So the players start crawling this out-of-scale and out-of-mind dungeon to claim all four of the Runes of the Waiting Riders, who can take them home if summoned. Along the way they release a Blood Ooze from his prison in the Ferris Wheel, but quickly dispatch it with magic. Alvis the Pardoner nearly has his face blown off when he tries to cop one of the Shattering Jewells. They flee from the mooing and clanking cowbell because they first hear it in a standard Room Fulla Statues That Are Obviously Petrified Dudes. Good call. That cow was really a rare Gorgon Heifer. At one point the party discussed navigating the room while blindfolded in order to avoid a gaze attack. They must have seen the look of glee in my eye at the prospect.
The party opted to free Nubazel the Damned from the Clockwork Torturtron, a device designed to grind him between its gears for all eternity. This Anubis-looking weirdo tried to sneak into Heaven and the Torturtron was his decreed punishment. On the plus side Nubazel gives the party one of the four plot tokens they need, on the minus side they've directly confounded the dictate of Heaven. In case no one Upstairs was watching that, Alvis steals the golden apples from the tree in the center of the Garden of the Serpent and the Phoenix. He also breaks open the egg he finds in a nest there, killing the embryonic phoenix inside. And then he goes on to try to steal an angel's harp. All with only 2 hit points to his name.
Another encounter I liked was with Spyros the Giant, a dude I adapted from an old Son of Satan comic. He looks like a giant in cheesy bondage gear like the villain in the second Mad Max movie but with an executioner's hood and a big mofo battleaxe. His deal is that all the sins of humanity course through his veins like black, viscous poison. I decided that he'd help the party if they'd confess all their sins so that being in their presence doesn't wrack his body with nonstop pain. Honestly, most of the players didn't seem to know where to even start cataloging their numerous transgressions, so they end up having to kill the poor son of a bitch to get past him. When he falls over dead the party's worst suspicious are confirmed as the floor starts cracking under him. They run like hell and look back just to see him fall through the shattered glass down into an infinite void.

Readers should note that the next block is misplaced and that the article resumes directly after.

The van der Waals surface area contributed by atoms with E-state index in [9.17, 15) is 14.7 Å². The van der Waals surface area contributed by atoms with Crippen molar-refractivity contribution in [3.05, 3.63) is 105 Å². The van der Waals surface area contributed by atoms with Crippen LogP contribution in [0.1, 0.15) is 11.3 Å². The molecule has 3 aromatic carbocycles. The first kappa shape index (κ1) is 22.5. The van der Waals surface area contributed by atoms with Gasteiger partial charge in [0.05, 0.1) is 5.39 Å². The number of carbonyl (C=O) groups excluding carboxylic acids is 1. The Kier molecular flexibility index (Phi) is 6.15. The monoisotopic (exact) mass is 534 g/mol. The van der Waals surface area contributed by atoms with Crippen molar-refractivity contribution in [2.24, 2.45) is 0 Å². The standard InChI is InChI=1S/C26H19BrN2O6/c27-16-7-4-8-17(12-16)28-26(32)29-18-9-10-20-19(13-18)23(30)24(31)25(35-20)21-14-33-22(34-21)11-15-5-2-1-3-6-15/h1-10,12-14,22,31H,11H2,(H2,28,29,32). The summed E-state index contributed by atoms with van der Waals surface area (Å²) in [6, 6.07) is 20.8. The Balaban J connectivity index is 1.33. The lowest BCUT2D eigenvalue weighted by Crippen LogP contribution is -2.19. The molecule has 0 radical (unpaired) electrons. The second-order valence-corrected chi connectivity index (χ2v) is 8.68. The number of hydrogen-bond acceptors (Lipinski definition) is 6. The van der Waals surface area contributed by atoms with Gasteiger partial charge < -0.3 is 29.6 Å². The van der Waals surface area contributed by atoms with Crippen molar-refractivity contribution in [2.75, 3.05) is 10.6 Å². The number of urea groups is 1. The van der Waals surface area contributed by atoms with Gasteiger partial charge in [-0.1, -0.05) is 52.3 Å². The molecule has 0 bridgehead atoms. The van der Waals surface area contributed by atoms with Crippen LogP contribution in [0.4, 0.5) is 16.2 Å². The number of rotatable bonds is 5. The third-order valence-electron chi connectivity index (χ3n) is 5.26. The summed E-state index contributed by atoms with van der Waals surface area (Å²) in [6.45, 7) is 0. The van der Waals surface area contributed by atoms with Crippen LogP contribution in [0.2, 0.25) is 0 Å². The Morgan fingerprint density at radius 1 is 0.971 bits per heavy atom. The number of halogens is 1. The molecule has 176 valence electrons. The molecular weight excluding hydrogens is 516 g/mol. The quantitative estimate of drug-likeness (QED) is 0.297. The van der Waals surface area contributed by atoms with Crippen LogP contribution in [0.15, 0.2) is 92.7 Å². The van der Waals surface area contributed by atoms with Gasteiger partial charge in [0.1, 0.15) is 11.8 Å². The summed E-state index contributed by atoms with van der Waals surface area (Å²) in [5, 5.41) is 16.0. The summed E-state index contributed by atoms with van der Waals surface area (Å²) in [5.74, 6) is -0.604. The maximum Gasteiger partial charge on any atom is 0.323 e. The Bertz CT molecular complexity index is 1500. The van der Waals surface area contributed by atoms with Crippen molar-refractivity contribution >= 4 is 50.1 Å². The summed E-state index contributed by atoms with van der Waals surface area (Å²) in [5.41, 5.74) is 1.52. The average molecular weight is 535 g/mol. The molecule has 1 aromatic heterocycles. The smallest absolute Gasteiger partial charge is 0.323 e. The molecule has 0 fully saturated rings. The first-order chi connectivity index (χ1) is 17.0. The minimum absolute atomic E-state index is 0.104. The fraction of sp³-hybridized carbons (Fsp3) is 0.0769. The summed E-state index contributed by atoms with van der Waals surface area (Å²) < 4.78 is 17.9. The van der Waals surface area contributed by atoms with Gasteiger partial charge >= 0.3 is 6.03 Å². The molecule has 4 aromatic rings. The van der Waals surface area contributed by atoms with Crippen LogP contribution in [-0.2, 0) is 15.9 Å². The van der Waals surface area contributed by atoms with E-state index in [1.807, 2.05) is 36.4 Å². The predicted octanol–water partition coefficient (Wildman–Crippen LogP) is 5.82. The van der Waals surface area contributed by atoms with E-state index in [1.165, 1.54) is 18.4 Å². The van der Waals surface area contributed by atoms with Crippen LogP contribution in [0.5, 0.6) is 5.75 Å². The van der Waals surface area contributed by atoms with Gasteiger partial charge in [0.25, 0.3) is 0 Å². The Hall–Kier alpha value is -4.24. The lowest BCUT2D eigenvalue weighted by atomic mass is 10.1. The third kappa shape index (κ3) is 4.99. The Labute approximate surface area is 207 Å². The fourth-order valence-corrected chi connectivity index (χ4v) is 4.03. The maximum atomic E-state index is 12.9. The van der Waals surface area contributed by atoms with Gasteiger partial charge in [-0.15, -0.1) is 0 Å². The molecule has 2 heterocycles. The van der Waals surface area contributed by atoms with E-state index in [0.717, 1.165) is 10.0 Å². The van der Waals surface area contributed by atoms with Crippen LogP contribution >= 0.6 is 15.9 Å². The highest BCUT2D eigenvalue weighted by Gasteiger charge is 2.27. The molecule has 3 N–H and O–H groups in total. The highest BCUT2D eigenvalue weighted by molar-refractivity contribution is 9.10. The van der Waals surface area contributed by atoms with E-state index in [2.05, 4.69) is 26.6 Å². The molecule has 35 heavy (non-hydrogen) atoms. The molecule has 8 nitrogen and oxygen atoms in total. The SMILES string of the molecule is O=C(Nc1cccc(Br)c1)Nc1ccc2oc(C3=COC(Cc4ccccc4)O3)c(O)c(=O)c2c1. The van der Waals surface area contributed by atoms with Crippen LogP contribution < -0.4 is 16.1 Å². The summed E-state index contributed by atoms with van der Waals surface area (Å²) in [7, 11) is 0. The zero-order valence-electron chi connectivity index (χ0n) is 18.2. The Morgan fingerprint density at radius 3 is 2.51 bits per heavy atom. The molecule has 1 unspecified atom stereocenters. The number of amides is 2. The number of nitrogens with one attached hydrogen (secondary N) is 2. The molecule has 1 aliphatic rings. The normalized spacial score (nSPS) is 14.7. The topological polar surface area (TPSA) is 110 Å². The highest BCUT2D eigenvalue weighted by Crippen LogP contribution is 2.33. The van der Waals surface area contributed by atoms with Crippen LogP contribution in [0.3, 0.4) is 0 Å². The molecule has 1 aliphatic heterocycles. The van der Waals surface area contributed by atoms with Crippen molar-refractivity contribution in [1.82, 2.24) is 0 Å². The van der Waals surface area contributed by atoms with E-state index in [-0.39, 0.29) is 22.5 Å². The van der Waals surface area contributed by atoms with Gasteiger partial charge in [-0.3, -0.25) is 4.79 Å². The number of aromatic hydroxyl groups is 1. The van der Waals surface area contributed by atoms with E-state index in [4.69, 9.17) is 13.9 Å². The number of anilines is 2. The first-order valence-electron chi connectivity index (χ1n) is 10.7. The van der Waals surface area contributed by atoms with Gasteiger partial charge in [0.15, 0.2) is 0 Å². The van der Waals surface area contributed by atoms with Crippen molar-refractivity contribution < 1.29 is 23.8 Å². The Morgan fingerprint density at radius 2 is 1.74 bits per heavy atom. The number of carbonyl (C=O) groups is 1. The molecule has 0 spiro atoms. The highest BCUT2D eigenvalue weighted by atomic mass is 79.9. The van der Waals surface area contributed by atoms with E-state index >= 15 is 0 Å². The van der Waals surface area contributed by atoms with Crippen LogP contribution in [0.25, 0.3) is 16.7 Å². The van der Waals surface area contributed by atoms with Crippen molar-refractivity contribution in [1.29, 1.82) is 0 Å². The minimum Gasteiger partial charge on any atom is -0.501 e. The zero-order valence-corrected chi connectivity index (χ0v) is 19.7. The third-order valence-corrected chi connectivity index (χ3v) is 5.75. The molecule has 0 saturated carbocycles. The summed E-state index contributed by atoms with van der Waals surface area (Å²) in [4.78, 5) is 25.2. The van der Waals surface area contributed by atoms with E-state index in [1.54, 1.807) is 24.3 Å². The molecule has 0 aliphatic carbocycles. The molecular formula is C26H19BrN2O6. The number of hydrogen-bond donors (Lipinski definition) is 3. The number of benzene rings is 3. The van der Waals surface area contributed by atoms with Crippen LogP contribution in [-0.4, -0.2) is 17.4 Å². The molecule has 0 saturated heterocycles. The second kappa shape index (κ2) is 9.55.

Eventually the PCs put together a complete set of Runes of the Waiting Riders and insert them into the Fountain of Satyrs. The satyrs stop blowing water out of their pan-pipes and instead play a song that summons the Riders, fiery interstellar centaur ladies who wordlessly transport the party to just outside the castle where they started. Which by now is mostly on fire. I agree that they can save the spellbook whose curse they spent the night evading and we call it a session.
All in all I thought it was a good run. The players hit that magical mix of taking the ridiculous scenario in deadly ernest plus remaining lighthearted enough to walk straight into trouble from time to time.